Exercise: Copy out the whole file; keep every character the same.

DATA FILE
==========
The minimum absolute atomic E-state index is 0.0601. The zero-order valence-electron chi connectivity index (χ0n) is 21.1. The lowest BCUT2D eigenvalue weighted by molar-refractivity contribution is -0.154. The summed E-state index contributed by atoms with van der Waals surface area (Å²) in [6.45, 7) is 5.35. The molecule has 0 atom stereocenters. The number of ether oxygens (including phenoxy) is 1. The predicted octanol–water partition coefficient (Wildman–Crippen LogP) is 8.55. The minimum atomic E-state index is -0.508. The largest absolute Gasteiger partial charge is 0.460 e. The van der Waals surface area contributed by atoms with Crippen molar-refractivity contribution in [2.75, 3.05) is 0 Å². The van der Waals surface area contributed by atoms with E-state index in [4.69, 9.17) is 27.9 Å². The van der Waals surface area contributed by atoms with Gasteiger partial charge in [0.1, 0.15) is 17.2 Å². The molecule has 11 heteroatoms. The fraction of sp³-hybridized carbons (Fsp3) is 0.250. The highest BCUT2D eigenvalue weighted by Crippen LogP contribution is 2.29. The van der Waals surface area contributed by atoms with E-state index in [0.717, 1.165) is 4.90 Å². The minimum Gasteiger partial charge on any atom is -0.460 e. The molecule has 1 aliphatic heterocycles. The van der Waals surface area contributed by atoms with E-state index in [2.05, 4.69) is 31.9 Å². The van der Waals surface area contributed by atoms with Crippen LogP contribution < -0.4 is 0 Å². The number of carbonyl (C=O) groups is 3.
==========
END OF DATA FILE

The minimum absolute atomic E-state index is 0.0601. The zero-order valence-electron chi connectivity index (χ0n) is 21.1. The lowest BCUT2D eigenvalue weighted by molar-refractivity contribution is -0.154. The summed E-state index contributed by atoms with van der Waals surface area (Å²) in [6.45, 7) is 5.35. The molecule has 0 atom stereocenters. The number of ether oxygens (including phenoxy) is 1. The predicted octanol–water partition coefficient (Wildman–Crippen LogP) is 8.55. The minimum atomic E-state index is -0.508. The largest absolute Gasteiger partial charge is 0.460 e. The van der Waals surface area contributed by atoms with Crippen molar-refractivity contribution in [2.75, 3.05) is 0 Å². The van der Waals surface area contributed by atoms with E-state index in [4.69, 9.17) is 27.9 Å². The van der Waals surface area contributed by atoms with Gasteiger partial charge in [0.1, 0.15) is 17.2 Å². The molecule has 11 heteroatoms. The fraction of sp³-hybridized carbons (Fsp3) is 0.250. The highest BCUT2D eigenvalue weighted by Crippen LogP contribution is 2.29. The van der Waals surface area contributed by atoms with E-state index in [0.717, 1.165) is 4.90 Å². The minimum Gasteiger partial charge on any atom is -0.460 e. The molecule has 1 aliphatic heterocycles. The van der Waals surface area contributed by atoms with E-state index in [2.05, 4.69) is 31.9 Å². The van der Waals surface area contributed by atoms with Crippen LogP contribution < -0.4 is 0 Å². The number of carbonyl (C=O) groups is 3.